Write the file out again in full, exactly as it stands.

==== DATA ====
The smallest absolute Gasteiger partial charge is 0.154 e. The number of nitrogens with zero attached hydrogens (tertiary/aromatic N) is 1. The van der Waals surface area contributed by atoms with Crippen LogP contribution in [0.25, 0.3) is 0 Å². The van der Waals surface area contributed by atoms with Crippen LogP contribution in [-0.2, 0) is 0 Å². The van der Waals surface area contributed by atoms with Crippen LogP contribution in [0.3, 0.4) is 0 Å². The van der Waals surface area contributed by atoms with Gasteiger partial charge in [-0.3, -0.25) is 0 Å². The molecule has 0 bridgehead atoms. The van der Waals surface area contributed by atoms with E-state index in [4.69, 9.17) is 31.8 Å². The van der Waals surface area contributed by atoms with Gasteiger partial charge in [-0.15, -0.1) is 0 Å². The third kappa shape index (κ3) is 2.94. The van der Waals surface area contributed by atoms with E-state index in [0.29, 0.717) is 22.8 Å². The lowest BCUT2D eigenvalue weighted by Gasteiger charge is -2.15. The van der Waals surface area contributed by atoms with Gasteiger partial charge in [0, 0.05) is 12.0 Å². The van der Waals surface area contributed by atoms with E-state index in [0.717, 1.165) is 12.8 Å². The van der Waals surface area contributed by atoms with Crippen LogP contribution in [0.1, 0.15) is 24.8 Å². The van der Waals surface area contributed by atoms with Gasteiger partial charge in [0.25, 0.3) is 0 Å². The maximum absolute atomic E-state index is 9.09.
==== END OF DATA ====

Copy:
The smallest absolute Gasteiger partial charge is 0.154 e. The number of nitrogens with zero attached hydrogens (tertiary/aromatic N) is 1. The van der Waals surface area contributed by atoms with Crippen LogP contribution in [0.25, 0.3) is 0 Å². The van der Waals surface area contributed by atoms with Crippen LogP contribution in [-0.2, 0) is 0 Å². The van der Waals surface area contributed by atoms with Crippen LogP contribution in [0.3, 0.4) is 0 Å². The van der Waals surface area contributed by atoms with Gasteiger partial charge in [-0.3, -0.25) is 0 Å². The molecule has 0 bridgehead atoms. The van der Waals surface area contributed by atoms with E-state index in [4.69, 9.17) is 31.8 Å². The van der Waals surface area contributed by atoms with Gasteiger partial charge in [-0.15, -0.1) is 0 Å². The third kappa shape index (κ3) is 2.94. The van der Waals surface area contributed by atoms with E-state index in [0.29, 0.717) is 22.8 Å². The lowest BCUT2D eigenvalue weighted by Gasteiger charge is -2.15. The van der Waals surface area contributed by atoms with Gasteiger partial charge in [0, 0.05) is 12.0 Å². The van der Waals surface area contributed by atoms with E-state index in [0.717, 1.165) is 12.8 Å². The van der Waals surface area contributed by atoms with Crippen LogP contribution in [0.1, 0.15) is 24.8 Å². The van der Waals surface area contributed by atoms with Gasteiger partial charge in [0.25, 0.3) is 0 Å². The maximum absolute atomic E-state index is 9.09.